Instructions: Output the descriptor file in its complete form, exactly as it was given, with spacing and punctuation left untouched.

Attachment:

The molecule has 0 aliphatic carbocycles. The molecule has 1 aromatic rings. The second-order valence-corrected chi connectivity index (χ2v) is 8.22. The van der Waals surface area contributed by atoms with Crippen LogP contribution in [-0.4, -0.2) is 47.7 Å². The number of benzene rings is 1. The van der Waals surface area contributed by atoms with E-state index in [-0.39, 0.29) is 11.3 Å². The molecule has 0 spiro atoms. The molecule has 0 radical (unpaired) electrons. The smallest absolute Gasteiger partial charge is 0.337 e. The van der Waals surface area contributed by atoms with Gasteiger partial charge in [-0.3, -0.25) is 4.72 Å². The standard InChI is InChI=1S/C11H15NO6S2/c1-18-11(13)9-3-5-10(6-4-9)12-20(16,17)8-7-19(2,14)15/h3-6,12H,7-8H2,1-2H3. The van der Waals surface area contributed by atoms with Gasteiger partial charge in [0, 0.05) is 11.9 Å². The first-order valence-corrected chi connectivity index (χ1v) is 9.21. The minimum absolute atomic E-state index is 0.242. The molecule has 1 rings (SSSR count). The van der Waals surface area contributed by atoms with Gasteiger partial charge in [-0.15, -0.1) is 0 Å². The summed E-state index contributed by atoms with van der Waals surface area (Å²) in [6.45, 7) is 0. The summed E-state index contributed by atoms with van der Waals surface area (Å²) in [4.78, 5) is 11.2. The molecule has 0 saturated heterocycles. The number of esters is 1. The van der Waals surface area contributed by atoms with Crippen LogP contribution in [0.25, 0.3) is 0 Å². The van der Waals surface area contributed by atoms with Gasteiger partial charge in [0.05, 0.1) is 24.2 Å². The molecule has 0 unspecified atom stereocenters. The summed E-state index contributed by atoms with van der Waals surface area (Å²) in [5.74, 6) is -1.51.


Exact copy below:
The molecule has 0 aliphatic carbocycles. The molecule has 1 aromatic rings. The second-order valence-corrected chi connectivity index (χ2v) is 8.22. The van der Waals surface area contributed by atoms with Crippen LogP contribution in [-0.4, -0.2) is 47.7 Å². The number of benzene rings is 1. The van der Waals surface area contributed by atoms with E-state index in [-0.39, 0.29) is 11.3 Å². The molecule has 0 spiro atoms. The molecule has 0 radical (unpaired) electrons. The smallest absolute Gasteiger partial charge is 0.337 e. The van der Waals surface area contributed by atoms with Gasteiger partial charge in [-0.3, -0.25) is 4.72 Å². The standard InChI is InChI=1S/C11H15NO6S2/c1-18-11(13)9-3-5-10(6-4-9)12-20(16,17)8-7-19(2,14)15/h3-6,12H,7-8H2,1-2H3. The van der Waals surface area contributed by atoms with Gasteiger partial charge in [0, 0.05) is 11.9 Å². The first-order valence-corrected chi connectivity index (χ1v) is 9.21. The minimum absolute atomic E-state index is 0.242. The molecule has 1 rings (SSSR count). The van der Waals surface area contributed by atoms with Gasteiger partial charge in [-0.15, -0.1) is 0 Å². The summed E-state index contributed by atoms with van der Waals surface area (Å²) in [6.45, 7) is 0. The summed E-state index contributed by atoms with van der Waals surface area (Å²) in [4.78, 5) is 11.2. The molecule has 0 saturated heterocycles. The number of esters is 1. The van der Waals surface area contributed by atoms with Crippen LogP contribution in [0.25, 0.3) is 0 Å². The van der Waals surface area contributed by atoms with Gasteiger partial charge in [0.05, 0.1) is 24.2 Å². The molecule has 0 unspecified atom stereocenters. The summed E-state index contributed by atoms with van der Waals surface area (Å²) in [5.74, 6) is -1.51.